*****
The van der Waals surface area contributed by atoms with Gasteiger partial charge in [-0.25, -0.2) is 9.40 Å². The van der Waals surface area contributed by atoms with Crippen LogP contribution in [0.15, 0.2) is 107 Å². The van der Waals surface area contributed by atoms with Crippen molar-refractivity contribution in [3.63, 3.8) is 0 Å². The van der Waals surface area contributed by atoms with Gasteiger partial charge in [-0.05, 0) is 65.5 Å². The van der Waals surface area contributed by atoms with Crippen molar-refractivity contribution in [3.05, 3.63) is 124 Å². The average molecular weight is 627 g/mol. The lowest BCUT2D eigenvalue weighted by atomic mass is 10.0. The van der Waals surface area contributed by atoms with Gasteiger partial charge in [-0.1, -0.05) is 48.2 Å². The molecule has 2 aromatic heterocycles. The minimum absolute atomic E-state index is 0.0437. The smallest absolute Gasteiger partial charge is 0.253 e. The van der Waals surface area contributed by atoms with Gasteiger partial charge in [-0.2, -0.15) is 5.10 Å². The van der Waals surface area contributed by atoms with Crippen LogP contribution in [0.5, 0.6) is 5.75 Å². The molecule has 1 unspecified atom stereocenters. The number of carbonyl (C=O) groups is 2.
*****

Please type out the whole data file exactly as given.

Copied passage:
The van der Waals surface area contributed by atoms with Gasteiger partial charge in [-0.25, -0.2) is 9.40 Å². The van der Waals surface area contributed by atoms with Crippen LogP contribution in [0.15, 0.2) is 107 Å². The van der Waals surface area contributed by atoms with Crippen molar-refractivity contribution in [3.63, 3.8) is 0 Å². The van der Waals surface area contributed by atoms with Gasteiger partial charge in [-0.05, 0) is 65.5 Å². The van der Waals surface area contributed by atoms with Crippen molar-refractivity contribution in [3.05, 3.63) is 124 Å². The average molecular weight is 627 g/mol. The lowest BCUT2D eigenvalue weighted by atomic mass is 10.0. The van der Waals surface area contributed by atoms with Gasteiger partial charge in [-0.1, -0.05) is 48.2 Å². The molecule has 2 aromatic heterocycles. The minimum absolute atomic E-state index is 0.0437. The smallest absolute Gasteiger partial charge is 0.253 e. The van der Waals surface area contributed by atoms with Gasteiger partial charge in [-0.2, -0.15) is 5.10 Å². The van der Waals surface area contributed by atoms with Crippen LogP contribution in [0.5, 0.6) is 5.75 Å². The molecule has 1 unspecified atom stereocenters. The number of carbonyl (C=O) groups is 2.